Rich Little is a Canadian citizen, so he won't be voting for a successor to Ronald Reagan in November. But he says he favors George Bush.
"He has a better voice than Dukakis."When you're an impressionist, politics pale beside more crucial presidential attributes - like maybe a Georgia drawl or a tendency to nod and say "Wellllll." If you're a really great president you might even chronically scrunch up your shoulders, dart your eyes around like a weasel and say "I want to make this perfectly clear."
Neither Bush nor Michael Dukakis promises much in the way of great material for an impressionist. But of the two, Bush has a voice that's a little easier to imitate, says Little.
"I did a Bush imitation for Bush himself last week," Little told the Deseret News in a phone interview. "His wife said that on a scale of 1 to 10, it was about a 5."
Mostly, of course, Little does 10s. His impressions are so realistic that he has been hired by studios to dub the voices of stars who for one reason or another could not complete the filming of a movie or a TV series. He was Chief Inspector Clouseau after Peter Sellers died during the filming of "The Trail of the Pink Panther" and was Mike Hammer after Stacy Keach was thrown in jail on drug charges.
Little has over 200 voices in his repertoire, and he will be bringing many of them to Provo Saturday night for the "Stadium of Fire," the most elaborate of Provo's 26-event "America's Freedom Festival." The panorama, held at BYU's Cougar Stadium, also includes TV celebrities Mary Hart and Emmanuel Lewis, the Osmond Brothers, the Osmond Boys and an international fireworks competition. Tickets are $15, $10 and $7.
Little will bring many of Utah's favorites to the extravaganza, including Willie Nelson, Miss Piggy and Neil Diamond. He will leave Dr. Ruth at home.
"I was talking to Bob Hope," Little explains, "and he told me I have to keep it squeaky clean." Last year Hope caused a stir when some Freedom Festival fans objected to a couple of the comedian's off-color jokes.
Stadium of Fire producers - Alan Osmond Productions - will be relieved to know that Little plans his finale to be a "tribute to America," using the squeaky clean voices of John Wayne, James Cagney and Charlton Heston.
Little says his material is generally not very offensive anyway, even to the people he is imitating. There's a fine line between imitating and making fun of, and Little seems to be able to cross over it without being mean-spirited.
"Reagan is one of my biggest fans," he says. "He has a tremendous sense of humor. He'll even laugh at a memory joke, as long as it's not too bad."
Richard Nixon, on the other hand, never seemed to find Little's Nixon impressions very amusing. "I performed in front of him and just got stared at. . . . I don't think he has the greatest sense of humor."
Little has been doing his three-dimensional caricatures since he was a schoolboy in Ottawa, where he would respond to his teachers' questions in their own voices.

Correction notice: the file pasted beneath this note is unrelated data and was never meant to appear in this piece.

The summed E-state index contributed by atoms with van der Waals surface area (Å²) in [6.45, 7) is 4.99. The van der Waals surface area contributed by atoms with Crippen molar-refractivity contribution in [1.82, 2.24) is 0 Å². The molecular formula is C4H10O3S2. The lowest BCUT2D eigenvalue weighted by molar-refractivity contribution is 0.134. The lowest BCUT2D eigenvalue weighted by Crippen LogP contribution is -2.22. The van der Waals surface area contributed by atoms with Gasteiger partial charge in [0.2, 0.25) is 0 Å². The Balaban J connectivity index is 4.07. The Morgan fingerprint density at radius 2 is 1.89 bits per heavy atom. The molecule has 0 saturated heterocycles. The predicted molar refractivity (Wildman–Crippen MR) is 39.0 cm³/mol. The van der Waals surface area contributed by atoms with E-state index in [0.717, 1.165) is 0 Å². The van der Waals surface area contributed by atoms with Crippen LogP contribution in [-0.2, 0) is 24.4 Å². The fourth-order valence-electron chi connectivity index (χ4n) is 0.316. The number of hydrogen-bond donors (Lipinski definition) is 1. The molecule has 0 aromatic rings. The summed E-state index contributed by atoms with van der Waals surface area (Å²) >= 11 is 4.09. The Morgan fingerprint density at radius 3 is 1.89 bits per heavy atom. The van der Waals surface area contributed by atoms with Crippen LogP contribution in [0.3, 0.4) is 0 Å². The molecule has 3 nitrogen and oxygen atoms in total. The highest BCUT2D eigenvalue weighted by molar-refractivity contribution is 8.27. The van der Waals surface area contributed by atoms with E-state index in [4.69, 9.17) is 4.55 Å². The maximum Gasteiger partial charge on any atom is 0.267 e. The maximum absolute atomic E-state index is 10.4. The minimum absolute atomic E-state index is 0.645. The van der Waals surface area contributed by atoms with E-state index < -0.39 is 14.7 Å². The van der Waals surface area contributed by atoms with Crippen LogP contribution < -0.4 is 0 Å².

"My parents never had to go to the movies because I would come home and act out all the parts for them," he recalls.
He won a Canadian TV talent contest at 17 and by his early 20s had already produced "My Fellow Canadians," which has turned out to be the best-selling comedy album in the history of Canada.
His most recent album is "Ronald Reagan Slept Here," which features not only an out-of-touch Reagan but also an officious Oliver North willing to take the heat for everything from the Alamo to Pearl Harbor, and even the movie "Ishtar."
In one scenario, Betsy North tries to talk to her husband about their dinner plans. Did the colonel tell Reagan what the menu would be? What menu, asks North. "This is the first I've heard of it." In the end, North heads for the kitchen proclaiming: "I consider it my duty to shred the lettuce."
North is one of the more inimitable/imitable characters to come along in a while, and after two or three days of watching him on TV, Little got the earnest croak in the voice just right. But that was last summer. Little figures that nobody wants to hear an Oliver North impression this summer. The comedian had also just about gotten Robert Dole down pat when the senator dropped out of the presidential race. Those are the occupational hazards of being an impressionist.
Little says that the project he is most excited about now is his first video, which will be out in August. He says it will include some of his best pieces, such as Jack Nicholson giving a press conference and Ronald Reagan playing Trivial Pursuit.
You won't find any impressions of the newer breed of actors on the video - actors like Tom Hanks or Rob Lowe. They just don't have the imitable mannerisms of a Jimmy Stewart or a Cary Grant, says Little.
Maybe the whole world is just getting blander. A world in which George Bush and Michael Dukakis will fit right in. And one that makes an impressionist have to work extra hard.